First of all, yes. There are Black people in Seattle and there have been since William Grose rolled up in the spot back in 1861 — BEFORE the Emancipation Proclamation — the same year that the Civil War started. The land rush was 28 years away. So damnit, there are Black folk in Seattle, shit.
What there hasn’t always been is rappers in every city. In the mid to late 80s, there was New York and there was California. Since the first superstars were out of the Empire State, most cities had their best impression of a NYC act.
In fact, that’s how Sir Mix-A-Lot got his start. Back in 84, “Nasty’’ Nes Rodriguez (the first DJ to play rap in Seattle) was impressed with Mix-A-Lot’s New York style rapping with his Seattle-centric lyrics. Rodriguez was so impressed that he and Ed Locke decided to invest.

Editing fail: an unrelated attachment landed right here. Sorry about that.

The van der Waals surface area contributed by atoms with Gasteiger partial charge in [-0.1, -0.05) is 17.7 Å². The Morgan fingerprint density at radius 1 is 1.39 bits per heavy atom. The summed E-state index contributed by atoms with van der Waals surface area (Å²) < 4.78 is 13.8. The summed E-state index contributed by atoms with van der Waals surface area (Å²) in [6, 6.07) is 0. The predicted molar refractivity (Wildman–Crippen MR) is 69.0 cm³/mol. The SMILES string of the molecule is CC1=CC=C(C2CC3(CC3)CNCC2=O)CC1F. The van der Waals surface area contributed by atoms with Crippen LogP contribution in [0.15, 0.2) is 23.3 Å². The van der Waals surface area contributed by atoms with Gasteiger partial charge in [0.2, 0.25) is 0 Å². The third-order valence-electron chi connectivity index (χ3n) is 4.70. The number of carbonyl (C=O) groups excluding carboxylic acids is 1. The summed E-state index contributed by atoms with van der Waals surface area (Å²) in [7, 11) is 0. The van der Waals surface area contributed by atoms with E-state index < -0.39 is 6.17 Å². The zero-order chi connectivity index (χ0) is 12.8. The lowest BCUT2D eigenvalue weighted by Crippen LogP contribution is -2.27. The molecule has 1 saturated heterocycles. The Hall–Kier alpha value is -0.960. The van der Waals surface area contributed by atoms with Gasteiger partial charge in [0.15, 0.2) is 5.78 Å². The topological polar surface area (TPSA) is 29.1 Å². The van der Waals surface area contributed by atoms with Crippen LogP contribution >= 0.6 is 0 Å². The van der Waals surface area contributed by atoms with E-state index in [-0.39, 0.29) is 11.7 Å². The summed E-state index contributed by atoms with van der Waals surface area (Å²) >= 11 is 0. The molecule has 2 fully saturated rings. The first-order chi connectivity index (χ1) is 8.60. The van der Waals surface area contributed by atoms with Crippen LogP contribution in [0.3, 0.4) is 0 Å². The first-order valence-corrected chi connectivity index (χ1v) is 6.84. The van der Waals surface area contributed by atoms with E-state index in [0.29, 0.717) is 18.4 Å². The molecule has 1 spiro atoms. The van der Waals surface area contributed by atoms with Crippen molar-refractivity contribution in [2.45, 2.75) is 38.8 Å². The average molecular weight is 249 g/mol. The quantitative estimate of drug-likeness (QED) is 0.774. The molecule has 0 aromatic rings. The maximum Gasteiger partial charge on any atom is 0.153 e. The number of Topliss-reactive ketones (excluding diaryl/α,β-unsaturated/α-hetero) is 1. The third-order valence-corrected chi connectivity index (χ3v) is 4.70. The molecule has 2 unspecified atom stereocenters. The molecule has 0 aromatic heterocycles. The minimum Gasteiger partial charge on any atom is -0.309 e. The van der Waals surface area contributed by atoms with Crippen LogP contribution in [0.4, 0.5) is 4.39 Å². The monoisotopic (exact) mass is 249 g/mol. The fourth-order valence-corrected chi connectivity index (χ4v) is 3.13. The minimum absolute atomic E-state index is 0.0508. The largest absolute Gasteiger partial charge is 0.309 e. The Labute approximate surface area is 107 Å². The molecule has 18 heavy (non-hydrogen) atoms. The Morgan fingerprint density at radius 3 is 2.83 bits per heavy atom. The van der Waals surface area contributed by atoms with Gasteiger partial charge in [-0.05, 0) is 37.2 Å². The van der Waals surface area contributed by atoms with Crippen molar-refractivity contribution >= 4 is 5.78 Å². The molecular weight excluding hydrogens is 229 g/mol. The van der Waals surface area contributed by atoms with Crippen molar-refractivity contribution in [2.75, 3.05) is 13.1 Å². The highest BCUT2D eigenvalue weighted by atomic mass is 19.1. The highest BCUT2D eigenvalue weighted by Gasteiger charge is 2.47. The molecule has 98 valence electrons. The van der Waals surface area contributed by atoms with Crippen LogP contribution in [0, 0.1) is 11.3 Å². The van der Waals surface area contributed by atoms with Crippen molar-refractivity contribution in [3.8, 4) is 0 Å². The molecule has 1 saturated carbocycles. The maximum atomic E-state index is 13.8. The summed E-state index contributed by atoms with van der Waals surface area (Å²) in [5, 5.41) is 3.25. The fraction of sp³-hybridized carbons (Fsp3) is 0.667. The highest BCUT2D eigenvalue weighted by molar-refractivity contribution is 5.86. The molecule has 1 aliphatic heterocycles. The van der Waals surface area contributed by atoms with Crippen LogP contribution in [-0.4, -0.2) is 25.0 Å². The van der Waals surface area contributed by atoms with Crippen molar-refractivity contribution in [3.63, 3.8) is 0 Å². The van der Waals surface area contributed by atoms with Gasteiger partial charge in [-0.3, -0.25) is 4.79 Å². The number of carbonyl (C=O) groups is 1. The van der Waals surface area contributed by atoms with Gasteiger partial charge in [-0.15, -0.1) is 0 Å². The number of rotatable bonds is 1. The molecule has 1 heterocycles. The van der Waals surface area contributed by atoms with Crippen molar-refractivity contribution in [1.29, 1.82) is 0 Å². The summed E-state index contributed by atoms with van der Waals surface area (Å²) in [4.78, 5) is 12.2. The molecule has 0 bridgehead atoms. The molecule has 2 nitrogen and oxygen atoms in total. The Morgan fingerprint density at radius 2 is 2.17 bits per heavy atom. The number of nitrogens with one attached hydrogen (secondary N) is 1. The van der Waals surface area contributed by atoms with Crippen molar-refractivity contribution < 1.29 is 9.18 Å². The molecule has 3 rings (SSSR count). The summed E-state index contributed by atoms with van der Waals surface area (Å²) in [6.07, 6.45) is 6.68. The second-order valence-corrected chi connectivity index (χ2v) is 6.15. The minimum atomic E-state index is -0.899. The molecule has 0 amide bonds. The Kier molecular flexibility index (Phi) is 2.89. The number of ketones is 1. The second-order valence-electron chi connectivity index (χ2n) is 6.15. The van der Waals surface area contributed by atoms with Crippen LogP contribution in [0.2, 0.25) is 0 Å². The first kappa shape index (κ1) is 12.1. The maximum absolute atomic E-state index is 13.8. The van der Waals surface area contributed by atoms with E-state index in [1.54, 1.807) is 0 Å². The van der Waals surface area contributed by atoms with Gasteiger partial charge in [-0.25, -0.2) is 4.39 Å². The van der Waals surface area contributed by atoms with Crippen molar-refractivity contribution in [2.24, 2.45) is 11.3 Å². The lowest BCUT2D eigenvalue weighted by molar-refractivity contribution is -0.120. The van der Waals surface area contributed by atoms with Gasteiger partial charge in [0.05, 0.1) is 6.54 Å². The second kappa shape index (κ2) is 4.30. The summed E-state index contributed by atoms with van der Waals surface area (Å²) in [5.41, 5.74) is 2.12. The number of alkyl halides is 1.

There were stops and starts, and early hits like “Square Dance Rap” let them feel they were on the right track. But it was “Posse on Broadway” that blew the Sir Mix-A-Lot name up across the country for people who had no idea where Seattle even was.
Breaking out of your market was a big deal and the momentum was pushed forward by the advent of video shows dedicated to Rap. The next songs “Beepers” (which actually charted) and to a lesser degree, “My Hooptie,” established Sir Mix-A-Lot as a KNOWN rapper in a time where there were so few. AND he damn near went double platinum…all this before the song that most people know him for.
Now when you bring up Sir Mix-A-Lot, people’s immediate response is “Oh my God, Becky. Look at her butt,” the Amylia Rivas voiced intro to “Baby Got Back.” That song was planted on the Billboard Pop chart at #1 for the greater part of the Summer of 92.
Mr. A-Lot grew tired of the milking of hits but he’s done enough where he can sit back and chill. His name still rings out (all things considered). Legacy solidified. Royalty checks still ching chinging.